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SEATTLE’S HARVARD EXIT — A SAD FAREWELL

SEATTLE’S HARVARD EXIT — A SAD FAREWELL

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By Doug Gritzmacher

Creative Director, Z-Channel Films, Denver, Colorado Google+

In 1995 I was a freshman at the University of Washington in Seattle. I didn’t have the money to afford living on campus that year, so I commuted from my parents house in Lake Stevens, about a 50-minute drive to the north. Being a commuter student made it difficult to get involved in campus social activities and establish friendships. But I liked being around the college atmosphere and the attractions of the city. Chief among those attractions for me were Seattle’s movie theaters. The UW has the fortune of being geographically proximal to Seattle’s numerous historic movie houses. For a film fan who  grew up attending charmless suburban multiplexes, Seattle’s movie theaters were a revelation. It was within their walls were I found comfort and solace during that first difficult year of college.

So I was saddened to learn that the Harvard Exit, one of those historic theaters where I spent so much of my time that year, will be closing its doors January 13.

Located on Capitol Hill, the Harvard Exit was built in 1925 as a clubhouse for the Women’s Century Club. It was converted in 1969 to an art house movie theater. It is beloved for its charming lobby (which includes a fireplace and piano) and its ornate architecture in the theater’s interior.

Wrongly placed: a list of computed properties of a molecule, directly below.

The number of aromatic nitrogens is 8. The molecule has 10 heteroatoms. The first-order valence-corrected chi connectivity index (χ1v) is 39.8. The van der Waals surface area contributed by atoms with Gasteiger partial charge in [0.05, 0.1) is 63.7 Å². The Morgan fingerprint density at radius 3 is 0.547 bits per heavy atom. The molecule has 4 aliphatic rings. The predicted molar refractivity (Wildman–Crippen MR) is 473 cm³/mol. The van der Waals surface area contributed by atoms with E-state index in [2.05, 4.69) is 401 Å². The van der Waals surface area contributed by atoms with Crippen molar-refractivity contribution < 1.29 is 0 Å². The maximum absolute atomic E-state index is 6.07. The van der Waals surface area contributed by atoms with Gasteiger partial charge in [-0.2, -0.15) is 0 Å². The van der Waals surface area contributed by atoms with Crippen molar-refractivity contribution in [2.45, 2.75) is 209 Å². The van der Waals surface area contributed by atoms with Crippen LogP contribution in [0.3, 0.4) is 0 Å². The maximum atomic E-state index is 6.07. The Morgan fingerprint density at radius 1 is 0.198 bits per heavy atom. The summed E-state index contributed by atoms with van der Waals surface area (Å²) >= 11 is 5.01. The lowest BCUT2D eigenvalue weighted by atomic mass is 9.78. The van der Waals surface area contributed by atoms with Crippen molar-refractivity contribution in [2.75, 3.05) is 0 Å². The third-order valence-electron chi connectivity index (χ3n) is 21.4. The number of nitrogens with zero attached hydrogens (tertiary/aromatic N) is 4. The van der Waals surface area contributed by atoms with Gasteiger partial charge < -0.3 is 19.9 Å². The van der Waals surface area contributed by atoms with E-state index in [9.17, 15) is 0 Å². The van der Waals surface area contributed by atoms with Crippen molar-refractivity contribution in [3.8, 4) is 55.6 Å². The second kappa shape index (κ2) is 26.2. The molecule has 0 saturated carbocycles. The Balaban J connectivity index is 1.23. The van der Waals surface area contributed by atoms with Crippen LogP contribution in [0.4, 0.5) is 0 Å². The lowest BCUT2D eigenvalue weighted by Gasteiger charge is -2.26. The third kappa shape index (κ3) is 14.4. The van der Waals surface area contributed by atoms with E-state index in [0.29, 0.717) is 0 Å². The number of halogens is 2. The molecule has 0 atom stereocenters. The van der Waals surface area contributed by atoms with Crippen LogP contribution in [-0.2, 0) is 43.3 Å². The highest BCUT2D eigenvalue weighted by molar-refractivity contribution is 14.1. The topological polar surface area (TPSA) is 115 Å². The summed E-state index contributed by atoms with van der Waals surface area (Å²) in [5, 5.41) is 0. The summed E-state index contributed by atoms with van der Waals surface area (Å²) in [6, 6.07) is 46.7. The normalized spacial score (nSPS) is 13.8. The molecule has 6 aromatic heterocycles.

I still remember the first film I saw there — Larry Clark’s “Kids”. Over the next few years the theater became not only a place of solace for me, but a place of work and inspiration. By my sophomore year I had saved up enough money to afford living in a dorm, which allowed me to become more involved in campus life. I got a job as a film critic at “The Daily”, UW’s daily newspaper. Within a few months I was the lead critic, which meant I got to cover the Seattle International Film Festival. The Harvard Exit was one of the main theaters on the SIFF circuit. It was there I met Julianne Moore. After the screening of his film “Lone Star”, I met John Sayles in the alley on the side of the building and had a conversation with him. I have no memory of what we spoke about, but his films were incredibly inspirational to me and ones that helped form the bedrock of my own filmmaking sensibilities.

If you are in the Seattle area or happen to be there in the next couple weeks, I encourage you to take in a film there before it’s gone forever. It will be well worth the effort.

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